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How do I tell grep to only print out lines if the "filename" matches when I'm piping through ls? I want it to ignore everything on each line until after the timestamp. There must be some easy way to do this on a single command.

As you can see, without it, if I searched for the file "rwx", it would return not only the line with rwx.c, but also the first three lines because of permissions. I was going to use AWK but I want it to display the whole last line if I search for "rwx".

Any ideas?

EDIT: Thanks for the hacks below. However, it would be great to have a more bug-free method. For example, if I had a file named "rob rob", I wouldn't be able to use the stated solutions.

drwxrwxr-x 2 rob rob  4096 2012-03-04 18:03 .
drwxrwxr-x 4 rob rob  4096 2012-03-04 12:38 ..
-rwxrwxr-x 1 rob rob 13783 2012-03-04 18:03 a.out
-rw-rw-r-- 1 rob rob  4294 2012-03-04 18:02 function1.c
-rw-rw-r-- 1 rob rob   273 2012-03-04 12:54 function1.c~
-rw-rw-r-- 1 rob rob    16 2012-03-04 18:02 rwx.c
-rw-rw-r-- 1 rob rob    16 2012-03-04 18:02 rob rob
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If you only want the file names, don't use ls -al; use plain ls -a to get the interesting names, and then ls -ld to get the details for them? Parsing the output from ls is notoriously difficult, even before you try thinking about file names containing spaces. The good news: even as the date formats change, the number of columns in the time remains constant (two white space separated values). –  Jonathan Leffler Mar 4 '12 at 23:29
    
I agree with Jonathan ; if all you are trying to do is list files, then pass the correct options to ls. –  Kevin Mar 4 '12 at 23:37
    
Actually, my comment about date columns isn't entirely accurate; your ls -l is displaying two columns; mine displays three for recent files: -r--r--r-- 1 jleffler staff 26676 Mar 3 21:44 ccs.nmd and old files -r--r--r-- 1 jleffler staff 6510 Mar 17 2003 README,v. –  Jonathan Leffler Mar 4 '12 at 23:41

7 Answers 7

up vote 2 down vote accepted

Why don't you use grep and match the file name following the timestamp?

grep -P "[0-9]{2}:[0-9]{2} $FILENAME(\.[a-zA-Z0-9]+)?$"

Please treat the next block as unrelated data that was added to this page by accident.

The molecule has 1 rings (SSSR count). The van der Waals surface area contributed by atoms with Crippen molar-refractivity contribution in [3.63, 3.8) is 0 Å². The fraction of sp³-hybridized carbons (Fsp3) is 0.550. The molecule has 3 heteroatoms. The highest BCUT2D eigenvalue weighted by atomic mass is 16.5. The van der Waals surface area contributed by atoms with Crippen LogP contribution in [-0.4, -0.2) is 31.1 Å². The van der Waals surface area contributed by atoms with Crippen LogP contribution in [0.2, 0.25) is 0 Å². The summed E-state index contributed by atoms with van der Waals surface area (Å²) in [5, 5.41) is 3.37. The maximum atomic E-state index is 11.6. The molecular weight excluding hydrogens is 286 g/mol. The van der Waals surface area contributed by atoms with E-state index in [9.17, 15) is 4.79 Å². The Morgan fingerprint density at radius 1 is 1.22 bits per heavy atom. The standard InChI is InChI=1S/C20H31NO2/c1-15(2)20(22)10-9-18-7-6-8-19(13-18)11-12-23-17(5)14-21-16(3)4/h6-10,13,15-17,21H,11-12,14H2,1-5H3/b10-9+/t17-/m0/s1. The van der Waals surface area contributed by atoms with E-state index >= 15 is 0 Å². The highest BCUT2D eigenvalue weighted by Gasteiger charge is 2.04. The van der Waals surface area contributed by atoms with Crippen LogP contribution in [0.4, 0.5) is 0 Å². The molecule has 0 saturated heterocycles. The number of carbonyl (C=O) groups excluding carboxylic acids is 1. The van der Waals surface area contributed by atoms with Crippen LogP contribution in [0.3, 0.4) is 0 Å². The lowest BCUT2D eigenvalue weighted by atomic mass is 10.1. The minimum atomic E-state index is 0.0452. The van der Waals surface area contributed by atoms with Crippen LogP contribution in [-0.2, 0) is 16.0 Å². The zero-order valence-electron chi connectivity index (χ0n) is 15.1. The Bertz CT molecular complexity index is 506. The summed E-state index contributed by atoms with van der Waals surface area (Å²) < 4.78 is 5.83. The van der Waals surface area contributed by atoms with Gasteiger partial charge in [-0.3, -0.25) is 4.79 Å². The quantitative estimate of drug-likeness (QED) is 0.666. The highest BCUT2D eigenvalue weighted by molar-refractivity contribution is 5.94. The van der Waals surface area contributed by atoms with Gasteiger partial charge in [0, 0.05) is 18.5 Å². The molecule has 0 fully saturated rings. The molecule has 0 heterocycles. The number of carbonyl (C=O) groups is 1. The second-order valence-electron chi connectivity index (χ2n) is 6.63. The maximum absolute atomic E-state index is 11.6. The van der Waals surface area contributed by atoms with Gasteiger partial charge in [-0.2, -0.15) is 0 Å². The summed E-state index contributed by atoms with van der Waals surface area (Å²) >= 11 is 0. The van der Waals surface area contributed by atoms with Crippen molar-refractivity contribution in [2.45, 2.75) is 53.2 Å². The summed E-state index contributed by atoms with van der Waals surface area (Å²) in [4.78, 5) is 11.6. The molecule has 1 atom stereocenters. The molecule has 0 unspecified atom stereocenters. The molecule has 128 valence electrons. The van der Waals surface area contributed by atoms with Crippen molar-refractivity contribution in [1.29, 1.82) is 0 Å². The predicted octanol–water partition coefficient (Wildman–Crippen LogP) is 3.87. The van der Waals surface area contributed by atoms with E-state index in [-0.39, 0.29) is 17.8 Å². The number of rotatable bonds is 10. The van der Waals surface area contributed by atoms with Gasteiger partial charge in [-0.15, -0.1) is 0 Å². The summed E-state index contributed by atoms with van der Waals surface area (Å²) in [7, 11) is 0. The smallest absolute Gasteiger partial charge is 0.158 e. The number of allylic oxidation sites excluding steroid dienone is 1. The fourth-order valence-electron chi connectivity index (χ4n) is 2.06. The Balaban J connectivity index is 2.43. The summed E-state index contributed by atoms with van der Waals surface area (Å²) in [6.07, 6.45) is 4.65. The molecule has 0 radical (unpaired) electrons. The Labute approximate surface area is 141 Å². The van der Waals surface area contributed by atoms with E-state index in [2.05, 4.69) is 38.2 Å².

The [0-9]{2}:[0-9]{2} is for the time, the $FILENAME is where you'd put rob rob or rwx, and the trailing (\.[a-zA-Z0-9]+)? is to allow for an optional extension.

Edit: @JonathanLeffler below points out that when files are older than bout 6 months the time column gets replaced by a year - this is what happens on my computer anyhow. You could do ([0-9]{2}:[0-9]{2}|(19|20)[0-9]{2}) to allow time OR year, but you may be best of using awk (?).

[foo@bar ~/tmp]$ls -al
total 8
drwxrwxr-x  2 foo foo 4096 Mar  5 09:30 .
drwxr-xr-- 83 foo foo 4096 Mar  5 09:30 ..
-rw-rw-r--  1 foo foo    0 Mar  5 09:30 foo foo
-rw-rw-r--  1 foo foo    0 Mar  5 09:29 rwx.c
-rw-rw-r--  1 foo foo    0 Mar  5 09:29 tmp

[foo@bar ~/tmp]$export filename='foo foo'

[foo@bar ~/tmp]$echo $filename
foo foo

[foo@bar ~/tmp]$ls -al | grep -P "[0-9]{2}:[0-9]{2} $filename(\.[a-zA-Z0-9]+)?$"
-rw-rw-r--  1 cha66i cha66i    0 Mar  5 09:30 foo foo

(You could additionally extend to matching the whole line if you wanted:

^                              # start of line
[d-]([r-][w-][x-]){3} +        # permissions & space (note: is there a 't' or 's'
                               # sometimes where the 'd' can be??)
[0-9]+                         # whatever that number is
[\w-]+ [\w-]+ +                # user/group (are spaces allowed in these?)
[0-9]+ +                       # file size (modify for -h switch??)
(19|20)[0-9]{2}-               # yyyy (modify if you want to allow <1900)
(1[012]|0[1-9])-               # mm
(0[1-9]|[12][0-9]|3[012]) +    # dd
([01][0-9]|2[0-3]):[0-6][0-9] +# HH:MM (24hr)
$filename(\.[a-zA-Z0-9]+)?     # filename & optional extension
$                              # end of line

. You get the point, tailor to your needs.)

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1